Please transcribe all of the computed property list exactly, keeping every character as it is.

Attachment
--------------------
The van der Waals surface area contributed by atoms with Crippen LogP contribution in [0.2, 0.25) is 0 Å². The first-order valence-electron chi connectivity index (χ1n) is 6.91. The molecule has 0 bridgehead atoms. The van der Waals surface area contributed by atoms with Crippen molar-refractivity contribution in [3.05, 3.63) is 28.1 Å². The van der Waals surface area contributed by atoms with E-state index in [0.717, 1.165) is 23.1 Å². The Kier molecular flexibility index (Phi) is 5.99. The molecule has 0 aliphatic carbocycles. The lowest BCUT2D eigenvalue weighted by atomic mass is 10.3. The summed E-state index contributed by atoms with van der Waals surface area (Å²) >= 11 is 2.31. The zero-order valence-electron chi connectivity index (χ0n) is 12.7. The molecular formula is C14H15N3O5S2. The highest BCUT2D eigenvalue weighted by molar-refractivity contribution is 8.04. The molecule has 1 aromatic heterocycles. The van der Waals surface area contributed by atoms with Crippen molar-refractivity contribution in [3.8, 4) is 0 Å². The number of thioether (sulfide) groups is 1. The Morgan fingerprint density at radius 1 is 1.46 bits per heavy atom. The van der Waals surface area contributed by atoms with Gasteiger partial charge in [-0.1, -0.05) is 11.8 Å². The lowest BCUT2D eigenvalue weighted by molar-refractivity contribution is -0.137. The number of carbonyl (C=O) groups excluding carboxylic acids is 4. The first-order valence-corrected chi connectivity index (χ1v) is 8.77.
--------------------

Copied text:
The van der Waals surface area contributed by atoms with Crippen LogP contribution in [0.2, 0.25) is 0 Å². The first-order valence-electron chi connectivity index (χ1n) is 6.91. The molecule has 0 bridgehead atoms. The van der Waals surface area contributed by atoms with Crippen molar-refractivity contribution in [3.05, 3.63) is 28.1 Å². The van der Waals surface area contributed by atoms with E-state index in [0.717, 1.165) is 23.1 Å². The Kier molecular flexibility index (Phi) is 5.99. The molecule has 0 aliphatic carbocycles. The lowest BCUT2D eigenvalue weighted by atomic mass is 10.3. The summed E-state index contributed by atoms with van der Waals surface area (Å²) >= 11 is 2.31. The zero-order valence-electron chi connectivity index (χ0n) is 12.7. The molecular formula is C14H15N3O5S2. The highest BCUT2D eigenvalue weighted by molar-refractivity contribution is 8.04. The molecule has 1 aromatic heterocycles. The van der Waals surface area contributed by atoms with Crippen molar-refractivity contribution in [3.8, 4) is 0 Å². The number of thioether (sulfide) groups is 1. The Morgan fingerprint density at radius 1 is 1.46 bits per heavy atom. The van der Waals surface area contributed by atoms with Gasteiger partial charge in [-0.1, -0.05) is 11.8 Å². The lowest BCUT2D eigenvalue weighted by molar-refractivity contribution is -0.137. The number of carbonyl (C=O) groups excluding carboxylic acids is 4. The first-order valence-corrected chi connectivity index (χ1v) is 8.77.